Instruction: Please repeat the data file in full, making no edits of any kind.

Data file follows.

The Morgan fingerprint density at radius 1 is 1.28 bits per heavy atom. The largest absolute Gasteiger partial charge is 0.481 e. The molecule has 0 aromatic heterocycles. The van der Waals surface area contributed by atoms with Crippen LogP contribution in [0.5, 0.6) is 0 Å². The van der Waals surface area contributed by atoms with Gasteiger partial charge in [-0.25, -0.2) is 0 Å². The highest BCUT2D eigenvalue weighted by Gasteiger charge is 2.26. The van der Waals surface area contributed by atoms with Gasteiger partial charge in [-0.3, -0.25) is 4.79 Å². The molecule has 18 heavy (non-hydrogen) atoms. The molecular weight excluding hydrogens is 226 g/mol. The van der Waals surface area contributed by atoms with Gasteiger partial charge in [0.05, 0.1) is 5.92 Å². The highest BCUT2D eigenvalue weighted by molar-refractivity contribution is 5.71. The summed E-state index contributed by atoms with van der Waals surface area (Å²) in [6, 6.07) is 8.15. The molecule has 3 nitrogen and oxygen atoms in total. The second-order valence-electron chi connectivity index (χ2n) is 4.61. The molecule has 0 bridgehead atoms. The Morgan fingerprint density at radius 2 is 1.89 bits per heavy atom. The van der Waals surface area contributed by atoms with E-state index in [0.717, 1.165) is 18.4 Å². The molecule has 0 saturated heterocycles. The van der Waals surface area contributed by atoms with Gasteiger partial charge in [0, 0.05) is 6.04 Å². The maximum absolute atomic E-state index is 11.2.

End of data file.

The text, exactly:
The Morgan fingerprint density at radius 1 is 1.28 bits per heavy atom. The largest absolute Gasteiger partial charge is 0.481 e. The molecule has 0 aromatic heterocycles. The van der Waals surface area contributed by atoms with Crippen LogP contribution in [0.5, 0.6) is 0 Å². The van der Waals surface area contributed by atoms with Gasteiger partial charge in [-0.25, -0.2) is 0 Å². The highest BCUT2D eigenvalue weighted by Gasteiger charge is 2.26. The van der Waals surface area contributed by atoms with Gasteiger partial charge in [-0.3, -0.25) is 4.79 Å². The molecule has 18 heavy (non-hydrogen) atoms. The molecular weight excluding hydrogens is 226 g/mol. The van der Waals surface area contributed by atoms with Gasteiger partial charge in [0.05, 0.1) is 5.92 Å². The highest BCUT2D eigenvalue weighted by molar-refractivity contribution is 5.71. The summed E-state index contributed by atoms with van der Waals surface area (Å²) in [6, 6.07) is 8.15. The molecule has 3 nitrogen and oxygen atoms in total. The second-order valence-electron chi connectivity index (χ2n) is 4.61. The molecule has 0 bridgehead atoms. The Morgan fingerprint density at radius 2 is 1.89 bits per heavy atom. The van der Waals surface area contributed by atoms with E-state index in [0.717, 1.165) is 18.4 Å². The molecule has 0 saturated heterocycles. The van der Waals surface area contributed by atoms with Gasteiger partial charge in [0, 0.05) is 6.04 Å². The maximum absolute atomic E-state index is 11.2.